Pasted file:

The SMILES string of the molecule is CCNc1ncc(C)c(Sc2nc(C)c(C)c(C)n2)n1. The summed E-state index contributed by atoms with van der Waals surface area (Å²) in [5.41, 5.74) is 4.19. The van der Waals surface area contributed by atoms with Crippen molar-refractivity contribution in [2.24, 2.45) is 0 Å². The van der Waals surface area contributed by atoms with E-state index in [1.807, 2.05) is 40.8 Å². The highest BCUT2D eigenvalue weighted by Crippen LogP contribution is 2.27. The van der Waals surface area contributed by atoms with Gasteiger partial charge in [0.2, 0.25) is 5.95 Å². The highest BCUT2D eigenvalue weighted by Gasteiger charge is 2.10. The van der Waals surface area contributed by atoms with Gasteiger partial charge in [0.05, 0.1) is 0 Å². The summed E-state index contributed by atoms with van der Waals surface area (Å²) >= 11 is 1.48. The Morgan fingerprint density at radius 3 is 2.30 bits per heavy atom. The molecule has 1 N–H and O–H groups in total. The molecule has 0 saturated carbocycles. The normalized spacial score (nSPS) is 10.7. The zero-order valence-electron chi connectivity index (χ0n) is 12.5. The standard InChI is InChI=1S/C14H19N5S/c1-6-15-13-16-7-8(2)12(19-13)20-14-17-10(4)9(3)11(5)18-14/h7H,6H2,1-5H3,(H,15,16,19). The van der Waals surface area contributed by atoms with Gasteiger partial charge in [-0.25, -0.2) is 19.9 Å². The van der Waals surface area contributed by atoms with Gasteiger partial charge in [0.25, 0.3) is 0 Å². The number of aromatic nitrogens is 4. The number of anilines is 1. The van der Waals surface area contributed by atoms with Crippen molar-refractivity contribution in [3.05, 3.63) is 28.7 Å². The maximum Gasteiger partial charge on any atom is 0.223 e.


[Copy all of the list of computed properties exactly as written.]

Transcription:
The SMILES string of the molecule is CCNc1ncc(C)c(Sc2nc(C)c(C)c(C)n2)n1. The summed E-state index contributed by atoms with van der Waals surface area (Å²) in [5.41, 5.74) is 4.19. The van der Waals surface area contributed by atoms with Crippen molar-refractivity contribution in [2.24, 2.45) is 0 Å². The van der Waals surface area contributed by atoms with E-state index in [1.807, 2.05) is 40.8 Å². The highest BCUT2D eigenvalue weighted by Crippen LogP contribution is 2.27. The van der Waals surface area contributed by atoms with Gasteiger partial charge in [0.2, 0.25) is 5.95 Å². The highest BCUT2D eigenvalue weighted by Gasteiger charge is 2.10. The van der Waals surface area contributed by atoms with Gasteiger partial charge in [0.05, 0.1) is 0 Å². The summed E-state index contributed by atoms with van der Waals surface area (Å²) >= 11 is 1.48. The Morgan fingerprint density at radius 3 is 2.30 bits per heavy atom. The molecule has 1 N–H and O–H groups in total. The molecule has 0 saturated carbocycles. The normalized spacial score (nSPS) is 10.7. The zero-order valence-electron chi connectivity index (χ0n) is 12.5. The standard InChI is InChI=1S/C14H19N5S/c1-6-15-13-16-7-8(2)12(19-13)20-14-17-10(4)9(3)11(5)18-14/h7H,6H2,1-5H3,(H,15,16,19). The van der Waals surface area contributed by atoms with Gasteiger partial charge in [-0.25, -0.2) is 19.9 Å². The van der Waals surface area contributed by atoms with Gasteiger partial charge in [0.25, 0.3) is 0 Å². The number of aromatic nitrogens is 4. The number of anilines is 1. The van der Waals surface area contributed by atoms with Crippen molar-refractivity contribution in [3.05, 3.63) is 28.7 Å². The maximum Gasteiger partial charge on any atom is 0.223 e.